Cerebral microinfarcts affect brain structural network topology in cognitively impaired patients

Liwen Zhang, Geert Jan Biessels, Saima Hilal, Joanna Su Xian Chong, Siwei Liu, Hee Youn Shim, Xin Xu, Eddie Jun Yi Chong, Zi Xuen Wong, Yng Miin Loke, Narayanaswamy Venketasubramanian, Tan Boon Yeow, Christopher Li-Hsian Chen, Juan Helen Zhou

Research output: Contribution to journalArticleAcademicpeer-review


Cerebral microinfarcts (CMIs), a novel cerebrovascular marker, are prevalent in Alzheimer’s disease (AD) and associated with cognitive impairment. Nonetheless, the underlying mechanism of how CMIs influence cognition remains uncertain. We hypothesized that cortical-CMIs disrupted structural connectivity in the higher-order cognitive networks, leading to cognitive impairment. We analyzed diffusion-MRI data of 92 AD (26 with cortical-CMIs) and 110 cognitive impairment no dementia patients (CIND, 28 with cortical-CMIs). We compared structural network topology between groups with and without cortical-CMIs in AD/CIND, and tested whether structural connectivity mediated the association between cortical-CMIs and cognition. Cortical-CMIs correlated with impaired structural network topology (i.e. lower efficiency/degree centrality in the executive control/dorsal attention networks in CIND, and lower clustering coefficient in the default mode/dorsal attention networks in AD), which mediated the association of cortical-CMIs with visuoconstruction dysfunction. Our findings provide the first in vivo human evidence that cortical-CMIs impair cognition in elderly via disrupting structural connectivity.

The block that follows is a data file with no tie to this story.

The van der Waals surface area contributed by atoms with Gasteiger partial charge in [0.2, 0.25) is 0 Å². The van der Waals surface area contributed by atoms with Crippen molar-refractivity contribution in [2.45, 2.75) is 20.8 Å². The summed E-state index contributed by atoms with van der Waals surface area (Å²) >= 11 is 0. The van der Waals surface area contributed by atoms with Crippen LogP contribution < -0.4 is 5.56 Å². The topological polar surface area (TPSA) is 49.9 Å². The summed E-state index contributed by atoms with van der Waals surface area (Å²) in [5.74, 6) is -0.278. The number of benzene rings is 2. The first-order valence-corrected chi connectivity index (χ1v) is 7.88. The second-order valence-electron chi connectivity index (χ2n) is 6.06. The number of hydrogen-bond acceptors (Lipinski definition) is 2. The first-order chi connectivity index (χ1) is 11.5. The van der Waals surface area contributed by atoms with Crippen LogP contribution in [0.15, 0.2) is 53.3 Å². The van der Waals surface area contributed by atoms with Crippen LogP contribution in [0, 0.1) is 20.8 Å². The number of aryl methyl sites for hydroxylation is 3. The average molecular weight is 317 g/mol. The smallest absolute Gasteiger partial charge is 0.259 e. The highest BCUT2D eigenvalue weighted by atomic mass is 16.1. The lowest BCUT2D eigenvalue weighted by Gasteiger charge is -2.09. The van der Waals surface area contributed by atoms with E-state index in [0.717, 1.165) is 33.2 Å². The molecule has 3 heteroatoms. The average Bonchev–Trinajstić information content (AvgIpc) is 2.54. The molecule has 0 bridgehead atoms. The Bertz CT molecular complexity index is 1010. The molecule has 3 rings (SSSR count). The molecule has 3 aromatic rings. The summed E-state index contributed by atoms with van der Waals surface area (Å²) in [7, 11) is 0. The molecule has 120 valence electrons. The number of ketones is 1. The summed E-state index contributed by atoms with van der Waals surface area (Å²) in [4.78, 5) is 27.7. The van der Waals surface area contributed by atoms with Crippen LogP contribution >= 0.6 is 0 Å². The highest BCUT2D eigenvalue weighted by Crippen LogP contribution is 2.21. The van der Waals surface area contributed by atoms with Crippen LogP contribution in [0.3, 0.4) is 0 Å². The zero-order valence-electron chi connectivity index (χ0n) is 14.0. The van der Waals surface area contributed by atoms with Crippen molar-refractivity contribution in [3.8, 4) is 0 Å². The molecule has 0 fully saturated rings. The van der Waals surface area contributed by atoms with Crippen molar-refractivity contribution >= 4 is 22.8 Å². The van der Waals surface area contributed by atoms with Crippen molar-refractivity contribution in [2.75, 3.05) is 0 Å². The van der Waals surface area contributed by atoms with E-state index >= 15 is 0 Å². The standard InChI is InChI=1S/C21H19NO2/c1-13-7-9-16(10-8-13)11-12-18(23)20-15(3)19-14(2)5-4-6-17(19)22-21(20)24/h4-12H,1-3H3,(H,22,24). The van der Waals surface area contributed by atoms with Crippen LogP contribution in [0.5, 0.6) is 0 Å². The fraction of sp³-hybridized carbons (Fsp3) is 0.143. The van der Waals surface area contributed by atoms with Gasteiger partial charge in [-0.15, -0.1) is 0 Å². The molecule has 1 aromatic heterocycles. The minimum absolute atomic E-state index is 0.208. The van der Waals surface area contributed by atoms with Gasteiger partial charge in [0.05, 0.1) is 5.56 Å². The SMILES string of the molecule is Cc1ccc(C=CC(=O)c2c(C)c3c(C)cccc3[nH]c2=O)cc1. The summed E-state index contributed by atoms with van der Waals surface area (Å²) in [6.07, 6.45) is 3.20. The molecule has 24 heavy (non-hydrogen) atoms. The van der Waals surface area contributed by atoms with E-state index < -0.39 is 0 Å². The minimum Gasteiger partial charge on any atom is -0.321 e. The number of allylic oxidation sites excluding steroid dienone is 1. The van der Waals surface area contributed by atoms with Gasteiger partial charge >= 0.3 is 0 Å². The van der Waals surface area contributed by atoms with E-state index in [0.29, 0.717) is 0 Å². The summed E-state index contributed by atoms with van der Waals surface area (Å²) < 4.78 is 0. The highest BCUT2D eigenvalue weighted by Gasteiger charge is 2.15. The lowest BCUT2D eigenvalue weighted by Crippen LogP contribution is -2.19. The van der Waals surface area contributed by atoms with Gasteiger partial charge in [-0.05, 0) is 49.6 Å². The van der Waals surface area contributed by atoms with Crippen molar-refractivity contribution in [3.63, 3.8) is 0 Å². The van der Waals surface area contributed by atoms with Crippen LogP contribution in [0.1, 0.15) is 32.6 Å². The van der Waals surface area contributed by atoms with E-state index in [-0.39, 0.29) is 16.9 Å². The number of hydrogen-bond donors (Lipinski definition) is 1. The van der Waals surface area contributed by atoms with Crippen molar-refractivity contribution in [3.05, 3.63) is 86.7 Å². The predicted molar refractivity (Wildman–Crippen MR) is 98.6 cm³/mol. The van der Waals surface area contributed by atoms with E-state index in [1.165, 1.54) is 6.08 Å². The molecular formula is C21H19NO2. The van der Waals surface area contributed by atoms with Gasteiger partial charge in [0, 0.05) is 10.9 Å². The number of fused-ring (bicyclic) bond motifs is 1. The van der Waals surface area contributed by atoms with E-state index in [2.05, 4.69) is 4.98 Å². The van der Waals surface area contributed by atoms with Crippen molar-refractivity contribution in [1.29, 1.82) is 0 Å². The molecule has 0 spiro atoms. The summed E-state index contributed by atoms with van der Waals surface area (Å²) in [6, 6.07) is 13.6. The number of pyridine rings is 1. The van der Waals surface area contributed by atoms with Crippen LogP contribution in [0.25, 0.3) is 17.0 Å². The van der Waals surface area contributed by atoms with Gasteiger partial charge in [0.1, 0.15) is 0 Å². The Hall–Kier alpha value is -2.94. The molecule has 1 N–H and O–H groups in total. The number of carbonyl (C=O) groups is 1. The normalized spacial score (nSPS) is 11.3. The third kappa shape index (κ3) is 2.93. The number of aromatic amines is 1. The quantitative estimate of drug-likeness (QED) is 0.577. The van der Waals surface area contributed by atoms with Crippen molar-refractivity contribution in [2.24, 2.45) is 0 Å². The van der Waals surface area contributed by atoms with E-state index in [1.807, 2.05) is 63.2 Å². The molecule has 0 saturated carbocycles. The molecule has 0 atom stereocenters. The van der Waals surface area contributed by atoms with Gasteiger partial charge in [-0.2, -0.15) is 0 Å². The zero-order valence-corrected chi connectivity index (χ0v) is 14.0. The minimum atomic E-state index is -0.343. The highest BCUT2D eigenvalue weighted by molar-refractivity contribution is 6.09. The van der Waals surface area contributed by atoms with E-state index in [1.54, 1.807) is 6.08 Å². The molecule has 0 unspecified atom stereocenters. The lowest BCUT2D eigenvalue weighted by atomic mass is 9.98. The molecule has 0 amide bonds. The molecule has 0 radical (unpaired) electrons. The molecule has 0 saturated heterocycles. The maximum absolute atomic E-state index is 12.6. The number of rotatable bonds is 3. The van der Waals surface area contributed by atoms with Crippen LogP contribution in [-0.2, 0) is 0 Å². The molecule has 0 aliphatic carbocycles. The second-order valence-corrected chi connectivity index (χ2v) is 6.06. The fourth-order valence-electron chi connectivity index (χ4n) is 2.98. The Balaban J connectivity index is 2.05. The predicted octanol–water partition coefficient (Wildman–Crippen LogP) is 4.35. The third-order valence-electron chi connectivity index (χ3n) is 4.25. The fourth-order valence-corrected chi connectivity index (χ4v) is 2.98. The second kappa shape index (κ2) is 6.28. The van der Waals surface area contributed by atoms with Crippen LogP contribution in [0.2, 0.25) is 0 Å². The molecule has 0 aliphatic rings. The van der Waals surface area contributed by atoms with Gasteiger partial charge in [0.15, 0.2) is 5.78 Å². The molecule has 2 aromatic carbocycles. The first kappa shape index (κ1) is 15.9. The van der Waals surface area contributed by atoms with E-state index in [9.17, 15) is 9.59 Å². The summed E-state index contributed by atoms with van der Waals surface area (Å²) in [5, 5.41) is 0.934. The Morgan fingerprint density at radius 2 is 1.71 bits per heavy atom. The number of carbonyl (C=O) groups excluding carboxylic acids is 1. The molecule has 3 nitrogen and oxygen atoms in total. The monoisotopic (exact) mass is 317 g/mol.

Original languageEnglish
Pages (from-to)105-115
Number of pages11
JournalJournal of Cerebral Blood Flow and Metabolism
Issue number1
Early online date27 Jan 2020
Publication statusPublished - Jan 2021


  • Alzheimer’s disease
  • cognitive impairment
  • cognitive impairment no dementia
  • cortical cerebral microinfarcts
  • structural network topology


Dive into the research topics of 'Cerebral microinfarcts affect brain structural network topology in cognitively impaired patients'. Together they form a unique fingerprint.

Cite this